This past week at the JUF luncheon, honoring our dear Frances Horwich, Professor Deborah Lipstadt gave the keynote address. She mentioned that after the Holocaust two large containers were recovered from the site of the Warsaw Ghetto. These documents detailed everything that occurred in the day-to-day lives of people trapped within the Ghetto. This is remarkable considering that these people, these Jews, who were destined to live out their days without dignity, yet saw to it that they may be filled, and remembered, with meaning. And Prof. Lipstadt told us that the leaders of this group, before burying the container, simply wrote their names on a piece of paper at the top of the box. Why? They did not write down biographical details, not their professions or interests; just their names. Having their names recorded made certain that their memory would live on. It would have been impossible to write down all the qualities that made up their character; but they had the hope that at least their names will live on, and then, perhaps, someone would be able to figure out who they were and all that we are missing by only having their names. That is why we have a yahrzeit list.
So let us start there, a name. I want you to, briefly, turn to the person next to you and tell them the name of the person you are remembering and who they were… I hope that in coming days, weeks, and years you will turn to me and tell me more than just your loved one’s name.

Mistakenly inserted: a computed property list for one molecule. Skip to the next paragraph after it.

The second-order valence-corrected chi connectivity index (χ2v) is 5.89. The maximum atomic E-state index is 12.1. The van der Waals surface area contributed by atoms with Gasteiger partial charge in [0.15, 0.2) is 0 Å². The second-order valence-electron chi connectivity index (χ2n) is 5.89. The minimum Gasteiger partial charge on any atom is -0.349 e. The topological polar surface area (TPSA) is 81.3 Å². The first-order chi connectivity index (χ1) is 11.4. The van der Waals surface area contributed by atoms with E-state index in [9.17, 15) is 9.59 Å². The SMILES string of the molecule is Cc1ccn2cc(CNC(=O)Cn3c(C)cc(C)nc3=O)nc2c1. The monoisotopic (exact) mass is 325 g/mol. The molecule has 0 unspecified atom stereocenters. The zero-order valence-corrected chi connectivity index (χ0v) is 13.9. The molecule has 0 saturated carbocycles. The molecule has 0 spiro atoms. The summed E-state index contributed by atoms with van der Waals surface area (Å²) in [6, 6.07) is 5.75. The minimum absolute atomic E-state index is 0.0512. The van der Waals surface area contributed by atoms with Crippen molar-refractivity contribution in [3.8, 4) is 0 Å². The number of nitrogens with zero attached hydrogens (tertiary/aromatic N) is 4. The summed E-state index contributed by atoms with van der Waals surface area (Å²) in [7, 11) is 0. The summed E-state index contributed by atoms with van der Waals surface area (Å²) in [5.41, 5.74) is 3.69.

Now we have a name, and we know where that person falls on our family tree. That is a good starting point. But we know we are actually saying the values that we want to be preserved when we say a name. We know that their worth is more than a place holder in our familial lineage. When we state someone’s name, the real significance comes from attesting to the values they gave us. When we name a child after a loved one, we are not just giving them their name, we are giving them the hope that their generosity/their humor/their caring nature will be passed on and that their memory will live on in an eternal way.
This is why the phrase “May their memory be for a blessing” does not work. We do not want our name or memory to be a blessing we want their memory to live on within us, and we want to embody all that we loved about them. When we pass on, we want to know that we mattered, that someone is different because we impacted the person they became. This is why the words of that phrase fail: Because we want their memory, and ours, to be more than just a blessing.
We say Yizkor to be moved beyond remembering someone’s name, even to cry, because we know that the loss has not diminished and that how we experience that loss may never be diminished. We are trying to say that their influence, their impact is playing out in our lives, each and every day. We are here to remember not someone’s memory but to stand up and recognize that their life has continued. As we begin Yizkor, we are calling out from the depths of our being to state that we want their influence/impact and, yes, our own memory to be greater than our years, greater than our name.
And with that, I turn it back to each of you. To acknowledge and to remember that when we call out the names of our loved ones we are saying, “Your life lives on because I am living a life you would be proud of.” That is the eternal blessing.
Rabbi David Minkus